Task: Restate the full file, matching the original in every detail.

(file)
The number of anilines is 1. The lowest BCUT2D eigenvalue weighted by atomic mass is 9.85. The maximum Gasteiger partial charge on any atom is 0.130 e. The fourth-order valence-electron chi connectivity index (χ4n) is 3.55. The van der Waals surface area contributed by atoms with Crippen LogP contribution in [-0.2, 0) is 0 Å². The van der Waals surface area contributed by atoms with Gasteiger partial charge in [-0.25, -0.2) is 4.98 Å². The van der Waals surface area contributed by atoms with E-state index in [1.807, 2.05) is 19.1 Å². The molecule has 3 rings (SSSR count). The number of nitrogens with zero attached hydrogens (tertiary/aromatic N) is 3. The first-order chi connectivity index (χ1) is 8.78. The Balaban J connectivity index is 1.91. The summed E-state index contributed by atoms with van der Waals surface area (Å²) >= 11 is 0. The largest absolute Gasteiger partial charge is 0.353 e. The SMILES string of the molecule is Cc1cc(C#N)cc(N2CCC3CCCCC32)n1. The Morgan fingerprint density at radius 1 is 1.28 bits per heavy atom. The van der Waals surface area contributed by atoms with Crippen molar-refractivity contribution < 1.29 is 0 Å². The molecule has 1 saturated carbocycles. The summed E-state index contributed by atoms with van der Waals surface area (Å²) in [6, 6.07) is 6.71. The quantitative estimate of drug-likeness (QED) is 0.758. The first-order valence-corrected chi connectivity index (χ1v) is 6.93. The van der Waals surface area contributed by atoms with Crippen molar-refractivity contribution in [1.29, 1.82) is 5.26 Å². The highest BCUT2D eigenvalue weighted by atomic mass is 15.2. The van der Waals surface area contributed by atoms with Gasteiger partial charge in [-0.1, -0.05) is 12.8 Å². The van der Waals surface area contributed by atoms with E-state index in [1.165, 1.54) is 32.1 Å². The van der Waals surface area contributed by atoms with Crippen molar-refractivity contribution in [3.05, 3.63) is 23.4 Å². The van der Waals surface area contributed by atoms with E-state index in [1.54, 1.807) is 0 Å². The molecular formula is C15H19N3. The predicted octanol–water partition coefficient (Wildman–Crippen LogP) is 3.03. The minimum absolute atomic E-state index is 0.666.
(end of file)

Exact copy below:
The number of anilines is 1. The lowest BCUT2D eigenvalue weighted by atomic mass is 9.85. The maximum Gasteiger partial charge on any atom is 0.130 e. The fourth-order valence-electron chi connectivity index (χ4n) is 3.55. The van der Waals surface area contributed by atoms with Crippen LogP contribution in [-0.2, 0) is 0 Å². The van der Waals surface area contributed by atoms with Gasteiger partial charge in [-0.25, -0.2) is 4.98 Å². The van der Waals surface area contributed by atoms with E-state index in [1.807, 2.05) is 19.1 Å². The molecule has 3 rings (SSSR count). The number of nitrogens with zero attached hydrogens (tertiary/aromatic N) is 3. The first-order chi connectivity index (χ1) is 8.78. The Balaban J connectivity index is 1.91. The summed E-state index contributed by atoms with van der Waals surface area (Å²) >= 11 is 0. The largest absolute Gasteiger partial charge is 0.353 e. The SMILES string of the molecule is Cc1cc(C#N)cc(N2CCC3CCCCC32)n1. The Morgan fingerprint density at radius 1 is 1.28 bits per heavy atom. The van der Waals surface area contributed by atoms with Crippen molar-refractivity contribution < 1.29 is 0 Å². The molecule has 1 saturated carbocycles. The summed E-state index contributed by atoms with van der Waals surface area (Å²) in [6, 6.07) is 6.71. The quantitative estimate of drug-likeness (QED) is 0.758. The first-order valence-corrected chi connectivity index (χ1v) is 6.93. The van der Waals surface area contributed by atoms with Crippen molar-refractivity contribution in [1.29, 1.82) is 5.26 Å². The highest BCUT2D eigenvalue weighted by atomic mass is 15.2. The van der Waals surface area contributed by atoms with Gasteiger partial charge in [-0.1, -0.05) is 12.8 Å². The van der Waals surface area contributed by atoms with E-state index in [1.165, 1.54) is 32.1 Å². The van der Waals surface area contributed by atoms with Crippen molar-refractivity contribution in [3.05, 3.63) is 23.4 Å². The van der Waals surface area contributed by atoms with E-state index in [1.54, 1.807) is 0 Å². The molecular formula is C15H19N3. The predicted octanol–water partition coefficient (Wildman–Crippen LogP) is 3.03. The minimum absolute atomic E-state index is 0.666.